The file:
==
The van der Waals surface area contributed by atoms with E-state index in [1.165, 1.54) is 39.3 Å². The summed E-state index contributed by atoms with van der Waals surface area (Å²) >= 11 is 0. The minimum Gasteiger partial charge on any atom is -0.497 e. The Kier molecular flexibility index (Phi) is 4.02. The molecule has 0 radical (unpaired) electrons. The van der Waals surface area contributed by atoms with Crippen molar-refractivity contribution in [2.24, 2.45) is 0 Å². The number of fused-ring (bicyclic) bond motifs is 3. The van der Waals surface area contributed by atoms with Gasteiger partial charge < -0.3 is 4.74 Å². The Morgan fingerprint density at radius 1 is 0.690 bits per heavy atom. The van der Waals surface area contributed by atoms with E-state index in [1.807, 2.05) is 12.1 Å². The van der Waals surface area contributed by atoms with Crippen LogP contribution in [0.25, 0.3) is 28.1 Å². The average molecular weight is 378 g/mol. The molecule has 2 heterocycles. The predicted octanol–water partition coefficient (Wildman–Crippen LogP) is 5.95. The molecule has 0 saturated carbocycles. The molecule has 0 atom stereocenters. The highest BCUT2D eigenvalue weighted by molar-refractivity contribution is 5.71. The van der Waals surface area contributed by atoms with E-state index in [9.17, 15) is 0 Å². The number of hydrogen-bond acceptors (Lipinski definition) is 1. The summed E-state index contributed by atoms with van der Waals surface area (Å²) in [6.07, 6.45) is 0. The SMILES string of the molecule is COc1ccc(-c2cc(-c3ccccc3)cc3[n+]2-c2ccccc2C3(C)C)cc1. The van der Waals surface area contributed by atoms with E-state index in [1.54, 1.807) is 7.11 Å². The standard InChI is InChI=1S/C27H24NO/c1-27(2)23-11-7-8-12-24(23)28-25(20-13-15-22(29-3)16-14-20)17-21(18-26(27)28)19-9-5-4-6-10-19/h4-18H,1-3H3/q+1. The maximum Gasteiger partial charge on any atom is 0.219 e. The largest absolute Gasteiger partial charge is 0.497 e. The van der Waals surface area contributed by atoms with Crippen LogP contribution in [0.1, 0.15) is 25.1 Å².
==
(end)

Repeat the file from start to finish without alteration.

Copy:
The van der Waals surface area contributed by atoms with E-state index in [1.165, 1.54) is 39.3 Å². The summed E-state index contributed by atoms with van der Waals surface area (Å²) >= 11 is 0. The minimum Gasteiger partial charge on any atom is -0.497 e. The Kier molecular flexibility index (Phi) is 4.02. The molecule has 0 radical (unpaired) electrons. The van der Waals surface area contributed by atoms with Crippen molar-refractivity contribution in [2.24, 2.45) is 0 Å². The number of fused-ring (bicyclic) bond motifs is 3. The van der Waals surface area contributed by atoms with Gasteiger partial charge < -0.3 is 4.74 Å². The Morgan fingerprint density at radius 1 is 0.690 bits per heavy atom. The van der Waals surface area contributed by atoms with E-state index in [1.807, 2.05) is 12.1 Å². The van der Waals surface area contributed by atoms with Crippen LogP contribution in [0.25, 0.3) is 28.1 Å². The average molecular weight is 378 g/mol. The molecule has 2 heterocycles. The predicted octanol–water partition coefficient (Wildman–Crippen LogP) is 5.95. The molecule has 0 saturated carbocycles. The molecule has 0 atom stereocenters. The highest BCUT2D eigenvalue weighted by molar-refractivity contribution is 5.71. The van der Waals surface area contributed by atoms with E-state index in [9.17, 15) is 0 Å². The number of hydrogen-bond acceptors (Lipinski definition) is 1. The summed E-state index contributed by atoms with van der Waals surface area (Å²) in [6.07, 6.45) is 0. The SMILES string of the molecule is COc1ccc(-c2cc(-c3ccccc3)cc3[n+]2-c2ccccc2C3(C)C)cc1. The van der Waals surface area contributed by atoms with E-state index in [1.54, 1.807) is 7.11 Å². The standard InChI is InChI=1S/C27H24NO/c1-27(2)23-11-7-8-12-24(23)28-25(20-13-15-22(29-3)16-14-20)17-21(18-26(27)28)19-9-5-4-6-10-19/h4-18H,1-3H3/q+1. The maximum Gasteiger partial charge on any atom is 0.219 e. The largest absolute Gasteiger partial charge is 0.497 e. The van der Waals surface area contributed by atoms with Crippen LogP contribution in [0.1, 0.15) is 25.1 Å².